Several compliance regulations impact retailers and risk management frameworks that can empower you to protect your business, safeguard data and meet legislative objectives.

For example, PCI DSS 3.2 requires retail companies to demonstrate ongoing compliance with security standards. At the same time, the NIST Cybersecurity Framework (CSF) can empower retailers to better understand their cybersecurity risks and improve their defenses.

However, tracking risk assessments, gap analyses and remediation efforts across multiple frameworks can be daunting when done manually through spreadsheets.

With an automated solution like ZenGRC, you can clearly define your requirements and obtain actionable guidance to help you:

  • Assess vulnerabilities in your transaction systems, network and application layers
  • Analyze customer and payment data collection practices for non-compliant behaviors
  • Remediate any weaknesses while organizing your documentation for potential audits
  • Map progress on those remediation efforts to ensure that risks are appropriately mitigated
  • Report risk assessments and remediations for compliance certification
  • Integrate new threat alerts or updated regulations into your compliance program

Choose the product that suits you

Reciprocity ZenComply

Accelerate your compliance programs and see how they impact your risk posture.

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Reciprocity ZenRisk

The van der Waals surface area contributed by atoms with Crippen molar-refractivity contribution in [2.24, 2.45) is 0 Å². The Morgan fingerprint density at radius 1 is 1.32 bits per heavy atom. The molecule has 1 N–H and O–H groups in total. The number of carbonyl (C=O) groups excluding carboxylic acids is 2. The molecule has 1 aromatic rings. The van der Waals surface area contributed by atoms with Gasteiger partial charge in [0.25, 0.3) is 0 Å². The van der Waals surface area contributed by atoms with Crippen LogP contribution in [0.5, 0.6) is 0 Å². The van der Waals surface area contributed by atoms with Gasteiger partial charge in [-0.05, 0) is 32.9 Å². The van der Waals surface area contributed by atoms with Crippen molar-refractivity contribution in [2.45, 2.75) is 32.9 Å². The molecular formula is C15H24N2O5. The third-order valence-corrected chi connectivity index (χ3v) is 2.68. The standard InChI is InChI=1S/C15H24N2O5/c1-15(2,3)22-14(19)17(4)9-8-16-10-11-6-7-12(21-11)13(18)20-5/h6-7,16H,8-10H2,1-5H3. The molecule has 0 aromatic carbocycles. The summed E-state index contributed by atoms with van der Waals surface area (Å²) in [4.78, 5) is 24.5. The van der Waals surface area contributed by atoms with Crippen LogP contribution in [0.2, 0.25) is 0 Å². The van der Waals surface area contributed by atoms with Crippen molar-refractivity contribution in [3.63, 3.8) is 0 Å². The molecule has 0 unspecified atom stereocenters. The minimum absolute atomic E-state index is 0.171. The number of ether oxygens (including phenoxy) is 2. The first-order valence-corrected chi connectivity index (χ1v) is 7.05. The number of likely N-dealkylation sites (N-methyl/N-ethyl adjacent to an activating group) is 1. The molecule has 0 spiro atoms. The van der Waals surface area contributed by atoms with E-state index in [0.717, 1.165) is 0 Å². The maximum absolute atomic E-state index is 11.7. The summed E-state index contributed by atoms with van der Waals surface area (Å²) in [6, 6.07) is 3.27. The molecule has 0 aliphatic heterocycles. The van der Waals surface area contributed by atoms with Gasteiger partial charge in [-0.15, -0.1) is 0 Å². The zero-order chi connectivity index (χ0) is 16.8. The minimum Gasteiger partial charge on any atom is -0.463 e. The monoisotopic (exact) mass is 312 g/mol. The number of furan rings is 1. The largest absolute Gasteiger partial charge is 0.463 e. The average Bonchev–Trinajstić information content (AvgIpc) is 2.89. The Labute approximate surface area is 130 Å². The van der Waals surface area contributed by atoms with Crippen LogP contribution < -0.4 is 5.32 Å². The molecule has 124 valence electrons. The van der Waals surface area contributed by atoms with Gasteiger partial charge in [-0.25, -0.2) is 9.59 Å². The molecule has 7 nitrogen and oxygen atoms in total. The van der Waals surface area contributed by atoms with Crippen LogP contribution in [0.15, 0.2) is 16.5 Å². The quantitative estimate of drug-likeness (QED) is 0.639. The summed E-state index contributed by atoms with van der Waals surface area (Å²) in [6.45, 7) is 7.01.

Gain contextual insight on your risk posture to mitigate business exposure.

Frequently Asked Questions

PCI DSS is not required by law, but often, it is required by contracts with major payment card brands. Thus, merchants and retailers who process transactions will likely be needed to fulfill its requirements.

PCI DSS lays out twelve requirements for merchants and retailers who want to achieve compliance with the framework:

  1. Safeguard cardholder data with a secure system and network firewalls
  2. Update weak or default passwords with unique, more complex versions
  3. Any cardholder data or customer behavior data should be secured if stored
  4. Encrypt cardholder data transmitted over networks
  5. Implement antivirus protocols and ensure all security software is updated
  6. Ensure IT systems and applications are protected and monitored
  7. Restrict access to sensitive data
  8. Assign team members with access to sensitive data a unique ID
  9. Restrict physical access to sensitive data
  10. Access to sensitive data should be monitored and routinely reviewed
  11. Routinely test all security measures to ensure they can reasonably withstand threats
  12. Create clear and consistent information security policies made available to all staff

As retailers implement their own risk management and security programs, they must also consider those of any third-party vendors that fulfill their supply chain. Here are some of the risks retailers should consider:

  • Security vulnerabilities of Software-as-a-Service (SaaS) providers
  • Poor information security practices by third-parties
  • Compromised hardware or software that integrates with your systems
  • Subpar security controls for third-party data storage

Should any of these be present in your supply chain, that risk can impact your critical infrastructure, operations, and any sensitive data you store.